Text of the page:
VALORANT

Bungie and Riot Games team up against cheaters

Cheaters are a real bane to any online multiplayer game. Riot Games said rom the start that it will absolutely not be tolerated on Valorant, and they're proving it today. Riot Games teamed up with Bungie (Destiny 2 developers) to file a lawsuit against the makers of cheat software.

The website Polygon is relaying the complaint. It's targeting a certain Cameron Santos and his group GatorCheats. GatorCheats sells software to unscrupulous players that can cheat on different DPS, including Valorant and Destiny 2. Among the options offered, we find an aim-bot and a wall-hack. Prices range from $90 per month to $500 $500 for a lifetime license.

At first, Bungie sent a formal notice to GatorCheats. The group feigned shutting down publicly, eventually selling their software through more private channels. This is why Bungie decided to go through with it, after being joined by Riot Games.

According to the complaint filed, GatorCheats would have made several hundred thousand dollars while causing damages amounting to several millions for the various publishers. They therefore expect the judge to immediately shut down GatorCheats operations. A procedure that has been successful in the past for different companies such as Nintendo or Activision.

The complaint comes as Valorant suffered a big wave of cheating at the end of 2020. Many players of all skills levels have noted an increase in suspicious, or clearly malicious behaviours on Valorant during the holidays.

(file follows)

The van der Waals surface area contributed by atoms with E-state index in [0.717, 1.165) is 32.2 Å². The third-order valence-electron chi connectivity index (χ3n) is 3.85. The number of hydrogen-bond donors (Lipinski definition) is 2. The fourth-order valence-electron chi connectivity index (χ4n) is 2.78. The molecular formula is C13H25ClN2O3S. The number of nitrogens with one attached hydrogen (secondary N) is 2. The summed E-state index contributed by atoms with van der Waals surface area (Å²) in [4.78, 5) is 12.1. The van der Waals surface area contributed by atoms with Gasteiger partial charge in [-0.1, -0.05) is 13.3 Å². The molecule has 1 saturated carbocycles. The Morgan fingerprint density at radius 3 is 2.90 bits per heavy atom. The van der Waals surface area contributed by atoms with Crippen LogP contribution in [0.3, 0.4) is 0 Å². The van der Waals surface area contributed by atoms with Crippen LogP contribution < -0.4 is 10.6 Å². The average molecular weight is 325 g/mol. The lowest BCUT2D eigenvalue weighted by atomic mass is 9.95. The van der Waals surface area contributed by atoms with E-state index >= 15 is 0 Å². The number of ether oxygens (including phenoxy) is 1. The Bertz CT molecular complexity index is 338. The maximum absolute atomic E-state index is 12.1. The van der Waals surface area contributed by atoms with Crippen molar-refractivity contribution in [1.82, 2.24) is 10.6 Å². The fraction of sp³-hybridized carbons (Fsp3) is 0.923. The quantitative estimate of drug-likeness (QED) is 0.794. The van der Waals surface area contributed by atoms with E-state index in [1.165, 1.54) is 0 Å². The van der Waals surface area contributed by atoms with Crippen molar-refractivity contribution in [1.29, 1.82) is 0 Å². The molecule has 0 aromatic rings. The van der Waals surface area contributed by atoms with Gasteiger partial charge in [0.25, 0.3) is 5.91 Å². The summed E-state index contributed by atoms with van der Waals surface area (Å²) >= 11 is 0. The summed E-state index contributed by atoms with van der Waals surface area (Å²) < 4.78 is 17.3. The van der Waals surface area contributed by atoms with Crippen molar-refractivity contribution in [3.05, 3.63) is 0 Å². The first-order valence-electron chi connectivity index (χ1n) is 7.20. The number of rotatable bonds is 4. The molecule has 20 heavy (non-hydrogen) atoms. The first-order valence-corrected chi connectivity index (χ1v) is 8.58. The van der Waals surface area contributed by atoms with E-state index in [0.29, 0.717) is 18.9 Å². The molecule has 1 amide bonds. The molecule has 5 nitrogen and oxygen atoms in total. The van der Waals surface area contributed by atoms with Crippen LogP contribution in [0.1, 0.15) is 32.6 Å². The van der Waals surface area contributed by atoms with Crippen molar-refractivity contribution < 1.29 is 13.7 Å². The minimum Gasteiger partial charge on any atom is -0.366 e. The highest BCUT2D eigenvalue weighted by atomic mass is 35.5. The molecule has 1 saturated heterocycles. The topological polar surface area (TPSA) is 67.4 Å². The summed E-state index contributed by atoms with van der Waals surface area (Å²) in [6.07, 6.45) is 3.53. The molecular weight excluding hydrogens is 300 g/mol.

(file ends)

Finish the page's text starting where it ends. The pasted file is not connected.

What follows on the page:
As a reminded, although Riot Games has many tools to automatically identify cheaters, each sanction is reviewed manually by a member of the Riot Games' staff. The end of the year holidays may have slowed down these efforts.

Cheating in a competitive online game is never without consequences. The slightest cheat calls the integrity of the game into question and can undermine the confidence of the players. Leave cheats on your game, and legitimate players will lose interest. They will leave your game, lose interest in it, and no longer buy your skins. Even worse, cheating can prevent business partnerships in hosting high rewards tournaments. It's an evil that must be tackled at the root.

This is why Riot Games isn't ready to stop its hunt. Riot Games employees tasked with preventing cheating go so far as to infiltrate Discords or old IRC channels to find the markers and vendors of the various software.

We will now have to see if the complaint will be enough to calm the cheaters, at least for a while.